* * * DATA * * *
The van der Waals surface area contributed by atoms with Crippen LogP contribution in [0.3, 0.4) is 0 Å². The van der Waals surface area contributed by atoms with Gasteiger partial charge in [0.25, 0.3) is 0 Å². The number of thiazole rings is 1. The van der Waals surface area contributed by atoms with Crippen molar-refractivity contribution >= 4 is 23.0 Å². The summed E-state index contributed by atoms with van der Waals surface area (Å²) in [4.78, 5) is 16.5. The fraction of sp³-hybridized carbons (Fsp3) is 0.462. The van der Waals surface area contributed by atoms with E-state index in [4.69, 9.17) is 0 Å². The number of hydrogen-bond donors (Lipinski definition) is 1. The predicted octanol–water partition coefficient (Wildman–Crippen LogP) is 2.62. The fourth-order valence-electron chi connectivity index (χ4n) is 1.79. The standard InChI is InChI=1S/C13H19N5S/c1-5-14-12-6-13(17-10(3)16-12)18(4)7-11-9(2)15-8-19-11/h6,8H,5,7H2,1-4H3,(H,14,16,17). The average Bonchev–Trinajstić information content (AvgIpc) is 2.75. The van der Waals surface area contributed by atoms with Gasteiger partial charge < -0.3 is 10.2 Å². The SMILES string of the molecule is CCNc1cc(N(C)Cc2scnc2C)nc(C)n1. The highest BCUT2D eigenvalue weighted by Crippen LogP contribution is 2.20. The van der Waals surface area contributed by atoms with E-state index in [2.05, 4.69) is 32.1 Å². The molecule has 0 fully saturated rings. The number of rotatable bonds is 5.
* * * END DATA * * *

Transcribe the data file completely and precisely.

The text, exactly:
The van der Waals surface area contributed by atoms with Crippen LogP contribution in [0.3, 0.4) is 0 Å². The van der Waals surface area contributed by atoms with Gasteiger partial charge in [0.25, 0.3) is 0 Å². The number of thiazole rings is 1. The van der Waals surface area contributed by atoms with Crippen molar-refractivity contribution >= 4 is 23.0 Å². The summed E-state index contributed by atoms with van der Waals surface area (Å²) in [4.78, 5) is 16.5. The fraction of sp³-hybridized carbons (Fsp3) is 0.462. The van der Waals surface area contributed by atoms with E-state index in [4.69, 9.17) is 0 Å². The number of hydrogen-bond donors (Lipinski definition) is 1. The predicted octanol–water partition coefficient (Wildman–Crippen LogP) is 2.62. The fourth-order valence-electron chi connectivity index (χ4n) is 1.79. The standard InChI is InChI=1S/C13H19N5S/c1-5-14-12-6-13(17-10(3)16-12)18(4)7-11-9(2)15-8-19-11/h6,8H,5,7H2,1-4H3,(H,14,16,17). The average Bonchev–Trinajstić information content (AvgIpc) is 2.75. The van der Waals surface area contributed by atoms with Gasteiger partial charge < -0.3 is 10.2 Å². The SMILES string of the molecule is CCNc1cc(N(C)Cc2scnc2C)nc(C)n1. The highest BCUT2D eigenvalue weighted by Crippen LogP contribution is 2.20. The van der Waals surface area contributed by atoms with E-state index in [2.05, 4.69) is 32.1 Å². The molecule has 0 fully saturated rings. The number of rotatable bonds is 5.